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Shouldering Your Cross

God desires to be in relationship with you, a relationship that is more than a weekly ritual or something you do at a distance. God wants all of you. God wants the kind of commitment that compels you to be in the thick of things, to do whatever it takes in order that God might work in you and through you. That’s the kind of dedication that accepts no excuses—a whole-life commitment.  

The Via Dolorosa, which means “the way of the cross,” is in the old city of Jerusalem. It is basically unchanged since the day Jesus walked it, carrying his cross to the place of his execution. The Via Dolorosa is made up of winding narrow streets and is filled with vendors who hawk their wares just as they did in Jesus’ time.  

When I was thirteen, I visited Jerusalem, and we followed the Way of the Cross. It was a surreal experience for me. I noticed all the signs along the way proclaiming that this was the way that Jesus took to the cross; yet people were going about their business, carrying groceries, kids playing in the street. At the time of my visit, the execution site itself overlooked a bus station. It was loud and smelly. As I walked, I thought, Does anybody really get it? Does anyone really understand what it means to walk the way of the cross?” 

That question is as real for me now as it was thirty years ago, because that’s Jesus’ invitation to each of us. “If any of you wants to be my follower, you must put aside your selfish ambition, shoulder your cross, and follow me.” (Matthew 16:24). Following Jesus involves sacrifice; it can be painful, because the kingdom of Jesus is ruled not from a throne but from a cross. So many people hear this message, but so few act on it. Those who do act change the world.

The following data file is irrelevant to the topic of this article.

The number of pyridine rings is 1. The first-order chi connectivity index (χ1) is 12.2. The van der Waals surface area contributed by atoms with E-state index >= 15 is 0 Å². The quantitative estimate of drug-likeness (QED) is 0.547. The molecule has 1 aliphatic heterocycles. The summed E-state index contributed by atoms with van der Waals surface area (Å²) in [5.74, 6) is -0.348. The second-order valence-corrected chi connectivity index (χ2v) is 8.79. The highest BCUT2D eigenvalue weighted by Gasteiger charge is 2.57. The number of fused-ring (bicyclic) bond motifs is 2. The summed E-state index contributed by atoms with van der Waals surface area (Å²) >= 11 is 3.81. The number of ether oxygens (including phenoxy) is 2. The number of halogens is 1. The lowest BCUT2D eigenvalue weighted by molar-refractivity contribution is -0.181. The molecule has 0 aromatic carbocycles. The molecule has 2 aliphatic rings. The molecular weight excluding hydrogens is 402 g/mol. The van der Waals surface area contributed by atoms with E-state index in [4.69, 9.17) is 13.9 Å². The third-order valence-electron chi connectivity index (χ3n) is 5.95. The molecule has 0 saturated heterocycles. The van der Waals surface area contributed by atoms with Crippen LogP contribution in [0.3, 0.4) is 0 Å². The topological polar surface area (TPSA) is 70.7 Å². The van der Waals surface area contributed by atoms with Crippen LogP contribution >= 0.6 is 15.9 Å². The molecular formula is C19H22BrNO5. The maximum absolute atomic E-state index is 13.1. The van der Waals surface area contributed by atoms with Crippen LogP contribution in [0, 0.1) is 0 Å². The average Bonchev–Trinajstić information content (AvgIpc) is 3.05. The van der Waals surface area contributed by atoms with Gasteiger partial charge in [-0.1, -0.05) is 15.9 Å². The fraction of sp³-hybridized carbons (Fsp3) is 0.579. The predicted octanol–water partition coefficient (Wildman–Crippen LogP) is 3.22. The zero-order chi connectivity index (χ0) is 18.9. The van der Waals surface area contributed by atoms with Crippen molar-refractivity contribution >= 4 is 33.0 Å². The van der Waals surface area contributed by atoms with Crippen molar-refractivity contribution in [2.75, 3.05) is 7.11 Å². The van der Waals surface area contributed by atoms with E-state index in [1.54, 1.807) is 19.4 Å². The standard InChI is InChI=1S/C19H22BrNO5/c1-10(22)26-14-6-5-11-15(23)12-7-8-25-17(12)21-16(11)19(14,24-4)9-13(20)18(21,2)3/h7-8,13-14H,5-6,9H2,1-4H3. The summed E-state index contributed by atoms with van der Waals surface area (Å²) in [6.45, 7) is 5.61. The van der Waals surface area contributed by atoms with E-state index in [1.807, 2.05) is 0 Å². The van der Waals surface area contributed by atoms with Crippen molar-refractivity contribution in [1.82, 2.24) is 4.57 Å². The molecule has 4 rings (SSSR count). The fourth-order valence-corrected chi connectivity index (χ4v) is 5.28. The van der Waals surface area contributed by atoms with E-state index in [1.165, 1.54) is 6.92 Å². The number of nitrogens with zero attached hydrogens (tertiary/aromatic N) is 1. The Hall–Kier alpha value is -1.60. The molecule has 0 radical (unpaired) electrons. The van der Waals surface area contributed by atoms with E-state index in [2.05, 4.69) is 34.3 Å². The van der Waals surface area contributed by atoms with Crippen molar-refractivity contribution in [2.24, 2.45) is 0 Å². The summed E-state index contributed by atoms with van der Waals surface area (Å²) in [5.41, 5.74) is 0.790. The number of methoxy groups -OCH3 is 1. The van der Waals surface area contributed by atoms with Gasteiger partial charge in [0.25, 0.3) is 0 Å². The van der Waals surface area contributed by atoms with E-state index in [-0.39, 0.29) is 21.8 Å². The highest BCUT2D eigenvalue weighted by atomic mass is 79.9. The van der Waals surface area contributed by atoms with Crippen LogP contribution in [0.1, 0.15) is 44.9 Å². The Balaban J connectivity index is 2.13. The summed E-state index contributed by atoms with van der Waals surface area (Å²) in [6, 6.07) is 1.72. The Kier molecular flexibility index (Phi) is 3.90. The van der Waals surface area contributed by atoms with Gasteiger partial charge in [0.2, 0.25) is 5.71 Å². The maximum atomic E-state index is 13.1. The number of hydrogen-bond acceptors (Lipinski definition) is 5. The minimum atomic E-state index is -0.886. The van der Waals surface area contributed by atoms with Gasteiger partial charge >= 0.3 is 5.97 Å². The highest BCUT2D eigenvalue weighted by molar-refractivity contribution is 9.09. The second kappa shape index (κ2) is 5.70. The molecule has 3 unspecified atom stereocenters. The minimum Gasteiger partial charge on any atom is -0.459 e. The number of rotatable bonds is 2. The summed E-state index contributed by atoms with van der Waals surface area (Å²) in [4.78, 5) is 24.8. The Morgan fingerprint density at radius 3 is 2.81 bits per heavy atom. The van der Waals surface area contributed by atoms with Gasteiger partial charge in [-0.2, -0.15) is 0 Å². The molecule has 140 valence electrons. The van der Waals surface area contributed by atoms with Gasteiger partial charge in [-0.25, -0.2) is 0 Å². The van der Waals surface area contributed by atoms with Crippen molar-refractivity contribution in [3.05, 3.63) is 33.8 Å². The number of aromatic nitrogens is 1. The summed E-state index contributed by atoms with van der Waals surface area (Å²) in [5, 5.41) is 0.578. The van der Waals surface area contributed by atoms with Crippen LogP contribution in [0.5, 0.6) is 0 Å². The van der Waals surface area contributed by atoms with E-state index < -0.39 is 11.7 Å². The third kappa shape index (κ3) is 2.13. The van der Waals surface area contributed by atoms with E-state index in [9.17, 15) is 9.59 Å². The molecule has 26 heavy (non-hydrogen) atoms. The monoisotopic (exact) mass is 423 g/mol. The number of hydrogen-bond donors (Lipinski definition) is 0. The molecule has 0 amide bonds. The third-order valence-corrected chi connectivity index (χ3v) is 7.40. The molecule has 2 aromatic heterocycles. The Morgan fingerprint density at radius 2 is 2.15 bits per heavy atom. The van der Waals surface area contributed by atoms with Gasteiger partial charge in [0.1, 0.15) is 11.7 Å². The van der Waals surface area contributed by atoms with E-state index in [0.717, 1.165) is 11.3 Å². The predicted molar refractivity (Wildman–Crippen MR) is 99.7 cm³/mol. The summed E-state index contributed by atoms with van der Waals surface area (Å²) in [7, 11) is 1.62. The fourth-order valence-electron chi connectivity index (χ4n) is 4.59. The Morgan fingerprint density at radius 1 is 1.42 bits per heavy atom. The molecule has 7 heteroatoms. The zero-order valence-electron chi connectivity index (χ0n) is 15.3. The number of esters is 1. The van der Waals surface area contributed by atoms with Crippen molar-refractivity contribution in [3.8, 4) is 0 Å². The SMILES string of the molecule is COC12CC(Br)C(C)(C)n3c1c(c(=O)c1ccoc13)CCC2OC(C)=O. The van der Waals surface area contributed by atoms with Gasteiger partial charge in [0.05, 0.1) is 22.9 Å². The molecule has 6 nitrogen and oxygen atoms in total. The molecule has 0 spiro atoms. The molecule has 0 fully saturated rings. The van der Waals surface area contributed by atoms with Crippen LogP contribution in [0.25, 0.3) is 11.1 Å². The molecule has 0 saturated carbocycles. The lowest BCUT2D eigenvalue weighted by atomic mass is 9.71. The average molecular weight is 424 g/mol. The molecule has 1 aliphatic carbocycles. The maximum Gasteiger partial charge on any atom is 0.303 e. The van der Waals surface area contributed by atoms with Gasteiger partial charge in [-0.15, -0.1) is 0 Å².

The apostle Paul said, “I have been crucified with Christ” (Galatians 2:19). It’s not about following at a distance; it’s about a whole life commitment. Paul said, “I myself no longer live, but Christ lives in me” (Galatians 2:20).  

I will do whatever it takes so that God can work in me and through me. I will do anything, even when there’s pain, even when it feels as though God is nowhere to be found, even when the diagnosis is not good, even when my spouse walks out, even when . . . I will walk side by side; I will give everything I have, because Jesus gave me everything he is. In his letter to the Roman church, Paul wrote, “I consider that the sufferings of this present time are not worth comparing with the glory about to be revealed to us” (Romans 8:18). Moving into the light takes passion. It’s about blood, sweat, and tears. The fire can be hot and the journey long. But it is the journey to which our Lord Jesus calls us; and it is a journey that provides immense rewards, both now and into eternity.  

I pray that you would continue to follow Jesus, up close and in the thick of thingsWill you single-mindedly give your all to God and experience the victory of God’s whole life commitment for you?  

In her famous play-cycle, The Man Born to Be King, written for the BBC, Dorothy Sayers wrote: 

[The disciples] had seen the strong hands of God twist the crown of thorns into a crown of glory, and in hands as strong as that they knew themselves safe. They had misunderstood practically everything Christ had ever said to them, but no matter: the thing made sense at last, and the meaning was far beyond anything they had dreamed. They had expected a walkover, and they beheld a victory; they had expected an earthly Messiah, and they beheld the Soul of Eternity (from The Man Born to Be King, in “The Triumph of Easter,” by Dorothy L. Sayers, as cited in Christianity Today, Vol. 41, No. 4). 

I pray that in following Jesus, you will come to know the joy of his victory; that in carrying your cross as he did, you will experience new life as he did; that in standing close, you will behold the Soul of Eternity.